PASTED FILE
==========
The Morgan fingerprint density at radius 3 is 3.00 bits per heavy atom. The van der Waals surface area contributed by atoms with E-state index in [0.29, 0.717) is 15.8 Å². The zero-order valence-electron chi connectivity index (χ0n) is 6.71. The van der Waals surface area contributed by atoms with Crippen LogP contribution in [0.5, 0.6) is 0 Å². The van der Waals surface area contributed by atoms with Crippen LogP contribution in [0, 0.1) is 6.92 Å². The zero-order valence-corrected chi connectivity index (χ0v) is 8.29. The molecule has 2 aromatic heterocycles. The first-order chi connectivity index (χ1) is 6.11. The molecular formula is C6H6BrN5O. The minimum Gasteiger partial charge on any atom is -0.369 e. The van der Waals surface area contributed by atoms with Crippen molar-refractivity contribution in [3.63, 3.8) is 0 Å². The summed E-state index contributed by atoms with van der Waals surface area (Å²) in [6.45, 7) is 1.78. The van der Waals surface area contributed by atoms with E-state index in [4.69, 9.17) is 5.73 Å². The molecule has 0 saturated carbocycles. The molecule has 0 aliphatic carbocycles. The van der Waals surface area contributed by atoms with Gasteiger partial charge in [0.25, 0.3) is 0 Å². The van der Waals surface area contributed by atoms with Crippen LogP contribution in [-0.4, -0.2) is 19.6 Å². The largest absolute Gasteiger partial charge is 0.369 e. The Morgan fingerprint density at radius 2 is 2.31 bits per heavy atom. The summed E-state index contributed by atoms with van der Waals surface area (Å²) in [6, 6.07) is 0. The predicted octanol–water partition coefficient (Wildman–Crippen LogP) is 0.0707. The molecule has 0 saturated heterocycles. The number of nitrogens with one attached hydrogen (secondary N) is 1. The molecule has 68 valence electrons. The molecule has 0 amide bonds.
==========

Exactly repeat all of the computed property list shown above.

The Morgan fingerprint density at radius 3 is 3.00 bits per heavy atom. The van der Waals surface area contributed by atoms with E-state index in [0.29, 0.717) is 15.8 Å². The zero-order valence-electron chi connectivity index (χ0n) is 6.71. The van der Waals surface area contributed by atoms with Crippen LogP contribution in [0.5, 0.6) is 0 Å². The van der Waals surface area contributed by atoms with Crippen LogP contribution in [0, 0.1) is 6.92 Å². The zero-order valence-corrected chi connectivity index (χ0v) is 8.29. The molecule has 2 aromatic heterocycles. The first-order chi connectivity index (χ1) is 6.11. The molecular formula is C6H6BrN5O. The minimum Gasteiger partial charge on any atom is -0.369 e. The van der Waals surface area contributed by atoms with Crippen molar-refractivity contribution in [3.63, 3.8) is 0 Å². The summed E-state index contributed by atoms with van der Waals surface area (Å²) in [6.45, 7) is 1.78. The van der Waals surface area contributed by atoms with E-state index in [4.69, 9.17) is 5.73 Å². The molecule has 0 saturated carbocycles. The molecule has 0 aliphatic carbocycles. The van der Waals surface area contributed by atoms with Gasteiger partial charge in [0.25, 0.3) is 0 Å². The van der Waals surface area contributed by atoms with Crippen LogP contribution in [-0.4, -0.2) is 19.6 Å². The largest absolute Gasteiger partial charge is 0.369 e. The Morgan fingerprint density at radius 2 is 2.31 bits per heavy atom. The summed E-state index contributed by atoms with van der Waals surface area (Å²) in [6, 6.07) is 0. The predicted octanol–water partition coefficient (Wildman–Crippen LogP) is 0.0707. The molecule has 0 saturated heterocycles. The number of nitrogens with one attached hydrogen (secondary N) is 1. The molecule has 68 valence electrons. The molecule has 0 amide bonds.